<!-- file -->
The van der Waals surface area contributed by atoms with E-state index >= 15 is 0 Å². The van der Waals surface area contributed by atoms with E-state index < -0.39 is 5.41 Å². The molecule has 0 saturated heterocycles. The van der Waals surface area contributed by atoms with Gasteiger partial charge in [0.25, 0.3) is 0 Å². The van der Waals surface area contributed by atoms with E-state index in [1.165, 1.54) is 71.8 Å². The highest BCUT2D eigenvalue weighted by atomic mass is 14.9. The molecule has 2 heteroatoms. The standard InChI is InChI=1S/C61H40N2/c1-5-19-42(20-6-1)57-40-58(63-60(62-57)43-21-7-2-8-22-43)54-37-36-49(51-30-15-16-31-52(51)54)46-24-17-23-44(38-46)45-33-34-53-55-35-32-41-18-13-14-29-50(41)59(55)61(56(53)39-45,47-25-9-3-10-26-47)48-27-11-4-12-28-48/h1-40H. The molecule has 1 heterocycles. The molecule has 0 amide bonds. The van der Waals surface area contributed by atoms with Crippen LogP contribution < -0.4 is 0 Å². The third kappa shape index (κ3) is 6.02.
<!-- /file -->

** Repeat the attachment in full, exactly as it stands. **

The van der Waals surface area contributed by atoms with E-state index >= 15 is 0 Å². The van der Waals surface area contributed by atoms with E-state index < -0.39 is 5.41 Å². The molecule has 0 saturated heterocycles. The van der Waals surface area contributed by atoms with Gasteiger partial charge in [0.25, 0.3) is 0 Å². The van der Waals surface area contributed by atoms with E-state index in [1.165, 1.54) is 71.8 Å². The highest BCUT2D eigenvalue weighted by atomic mass is 14.9. The molecule has 2 heteroatoms. The standard InChI is InChI=1S/C61H40N2/c1-5-19-42(20-6-1)57-40-58(63-60(62-57)43-21-7-2-8-22-43)54-37-36-49(51-30-15-16-31-52(51)54)46-24-17-23-44(38-46)45-33-34-53-55-35-32-41-18-13-14-29-50(41)59(55)61(56(53)39-45,47-25-9-3-10-26-47)48-27-11-4-12-28-48/h1-40H. The molecule has 1 heterocycles. The molecule has 0 amide bonds. The van der Waals surface area contributed by atoms with Crippen LogP contribution < -0.4 is 0 Å². The third kappa shape index (κ3) is 6.02.